If you like busting through crud with a cambered chassis and don't mind a wide-area shovel to float over softer materials (some people like a narrower shovel for crud cutting..it's a matter of preference...), and want a super-light feel underfoot, there are few skis like the Preacher on the planet. In its CarbonLite construction, Whitedot's Preacher becomes a nearly-zero-effort ride in more kinds of terrain than you are likely to find in one day. It floats through mixed materials and powder superbly and predictably, while maintaining a definitlely directional quality rather than a surfy-smearly feel of a heavily rockered ski. This means you can point the Preachers at nearly any surface and get a solid, light-handling ride with excellent floatation not found in other cambered skis. Conditions in Chamonix and Verbier (where the Preacher design was honed since 2008) are often firm, windblown, chalky and variable with super-fluffy powder usually in short supply and the Preacher provides a cambered, responsive platform to navigate these conditions securely with no hint of washout, unwanted release or drifty behavior.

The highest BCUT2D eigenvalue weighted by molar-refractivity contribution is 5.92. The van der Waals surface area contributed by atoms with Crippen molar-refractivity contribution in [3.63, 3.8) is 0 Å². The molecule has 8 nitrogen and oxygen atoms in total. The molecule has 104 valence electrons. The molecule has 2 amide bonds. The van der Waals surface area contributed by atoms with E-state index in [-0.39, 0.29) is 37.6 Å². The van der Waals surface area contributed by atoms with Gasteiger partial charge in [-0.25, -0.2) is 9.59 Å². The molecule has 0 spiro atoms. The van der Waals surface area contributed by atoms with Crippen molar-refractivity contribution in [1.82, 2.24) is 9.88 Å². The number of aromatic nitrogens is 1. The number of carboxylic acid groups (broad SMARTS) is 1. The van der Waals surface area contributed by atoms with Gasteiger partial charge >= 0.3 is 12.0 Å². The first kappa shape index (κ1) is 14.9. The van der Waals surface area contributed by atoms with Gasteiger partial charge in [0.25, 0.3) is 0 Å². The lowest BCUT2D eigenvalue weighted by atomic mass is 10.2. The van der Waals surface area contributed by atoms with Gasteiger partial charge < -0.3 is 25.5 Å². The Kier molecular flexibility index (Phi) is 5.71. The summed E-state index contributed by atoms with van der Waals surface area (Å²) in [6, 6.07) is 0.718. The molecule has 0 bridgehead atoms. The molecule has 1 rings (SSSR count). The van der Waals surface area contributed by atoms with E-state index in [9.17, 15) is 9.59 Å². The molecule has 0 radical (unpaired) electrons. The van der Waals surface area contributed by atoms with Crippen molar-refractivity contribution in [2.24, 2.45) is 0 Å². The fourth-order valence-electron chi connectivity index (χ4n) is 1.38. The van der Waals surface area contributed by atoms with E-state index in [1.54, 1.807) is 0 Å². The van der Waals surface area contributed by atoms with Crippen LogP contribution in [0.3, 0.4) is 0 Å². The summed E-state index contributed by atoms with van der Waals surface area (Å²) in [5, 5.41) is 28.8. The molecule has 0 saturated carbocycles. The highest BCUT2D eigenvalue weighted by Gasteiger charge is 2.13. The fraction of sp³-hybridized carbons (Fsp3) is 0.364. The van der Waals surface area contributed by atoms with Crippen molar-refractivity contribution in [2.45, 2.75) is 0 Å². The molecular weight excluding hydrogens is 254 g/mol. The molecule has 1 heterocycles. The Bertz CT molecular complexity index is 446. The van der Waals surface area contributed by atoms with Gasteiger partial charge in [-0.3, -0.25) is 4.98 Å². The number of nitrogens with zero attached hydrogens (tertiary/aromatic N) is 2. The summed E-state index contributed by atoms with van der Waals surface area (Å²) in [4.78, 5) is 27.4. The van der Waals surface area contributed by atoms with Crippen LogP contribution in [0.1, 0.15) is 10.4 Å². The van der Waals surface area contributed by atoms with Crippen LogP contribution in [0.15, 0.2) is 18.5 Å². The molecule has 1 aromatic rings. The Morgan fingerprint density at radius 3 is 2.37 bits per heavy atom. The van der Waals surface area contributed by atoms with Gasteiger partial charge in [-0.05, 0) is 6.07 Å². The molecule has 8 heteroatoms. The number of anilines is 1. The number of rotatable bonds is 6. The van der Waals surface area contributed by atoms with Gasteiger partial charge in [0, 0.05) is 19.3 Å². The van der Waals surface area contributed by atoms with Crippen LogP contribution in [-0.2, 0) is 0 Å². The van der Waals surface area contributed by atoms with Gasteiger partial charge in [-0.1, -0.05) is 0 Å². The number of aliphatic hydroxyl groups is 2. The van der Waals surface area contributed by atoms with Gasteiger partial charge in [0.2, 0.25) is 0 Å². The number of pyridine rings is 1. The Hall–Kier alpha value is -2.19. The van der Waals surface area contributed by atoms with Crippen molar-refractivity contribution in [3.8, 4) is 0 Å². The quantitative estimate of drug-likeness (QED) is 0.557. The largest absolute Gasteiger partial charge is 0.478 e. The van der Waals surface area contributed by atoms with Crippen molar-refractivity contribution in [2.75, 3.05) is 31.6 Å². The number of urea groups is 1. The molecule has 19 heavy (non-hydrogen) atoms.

You notice the light weight of the CarbonLite Preachers at higher speeds where they can feel a bit looser and more flexy up front and in the tail than the standard-layup version. The Preachers have a devout following among many skiers in Chamonix/Verbier neighborhood because they provide solid grip underfoot at all times, yet are fat enough to float above the 3D materials instead of through them...as needed.